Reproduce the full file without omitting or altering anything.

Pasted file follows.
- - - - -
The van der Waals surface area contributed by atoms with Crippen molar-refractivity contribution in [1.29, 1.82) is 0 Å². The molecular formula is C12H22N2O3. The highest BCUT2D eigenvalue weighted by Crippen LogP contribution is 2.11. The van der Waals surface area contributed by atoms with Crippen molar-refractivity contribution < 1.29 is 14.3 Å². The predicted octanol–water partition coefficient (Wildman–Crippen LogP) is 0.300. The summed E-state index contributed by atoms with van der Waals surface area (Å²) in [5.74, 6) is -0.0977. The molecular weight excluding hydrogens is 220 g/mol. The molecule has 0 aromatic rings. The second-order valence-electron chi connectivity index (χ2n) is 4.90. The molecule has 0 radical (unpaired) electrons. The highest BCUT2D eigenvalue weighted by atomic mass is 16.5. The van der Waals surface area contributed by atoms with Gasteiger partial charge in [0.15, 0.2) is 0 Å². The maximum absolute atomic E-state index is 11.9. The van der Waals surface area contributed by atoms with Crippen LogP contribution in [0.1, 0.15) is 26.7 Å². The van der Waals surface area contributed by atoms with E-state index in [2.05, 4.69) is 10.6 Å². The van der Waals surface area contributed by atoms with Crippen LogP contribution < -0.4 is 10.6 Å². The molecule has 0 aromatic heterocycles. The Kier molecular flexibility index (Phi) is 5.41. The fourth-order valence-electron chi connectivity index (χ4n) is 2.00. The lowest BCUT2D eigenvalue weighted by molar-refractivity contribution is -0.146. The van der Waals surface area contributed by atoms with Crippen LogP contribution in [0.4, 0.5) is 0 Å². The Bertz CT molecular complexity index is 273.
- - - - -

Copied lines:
The van der Waals surface area contributed by atoms with Crippen molar-refractivity contribution in [1.29, 1.82) is 0 Å². The molecular formula is C12H22N2O3. The highest BCUT2D eigenvalue weighted by Crippen LogP contribution is 2.11. The van der Waals surface area contributed by atoms with Crippen molar-refractivity contribution < 1.29 is 14.3 Å². The predicted octanol–water partition coefficient (Wildman–Crippen LogP) is 0.300. The summed E-state index contributed by atoms with van der Waals surface area (Å²) in [5.74, 6) is -0.0977. The molecular weight excluding hydrogens is 220 g/mol. The molecule has 0 aromatic rings. The second-order valence-electron chi connectivity index (χ2n) is 4.90. The molecule has 0 radical (unpaired) electrons. The highest BCUT2D eigenvalue weighted by atomic mass is 16.5. The van der Waals surface area contributed by atoms with Gasteiger partial charge in [0.15, 0.2) is 0 Å². The maximum absolute atomic E-state index is 11.9. The van der Waals surface area contributed by atoms with Crippen LogP contribution in [0.1, 0.15) is 26.7 Å². The van der Waals surface area contributed by atoms with E-state index in [2.05, 4.69) is 10.6 Å². The van der Waals surface area contributed by atoms with Crippen LogP contribution < -0.4 is 10.6 Å². The molecule has 0 aromatic heterocycles. The Kier molecular flexibility index (Phi) is 5.41. The fourth-order valence-electron chi connectivity index (χ4n) is 2.00. The lowest BCUT2D eigenvalue weighted by molar-refractivity contribution is -0.146. The van der Waals surface area contributed by atoms with Crippen LogP contribution in [0.4, 0.5) is 0 Å². The Bertz CT molecular complexity index is 273.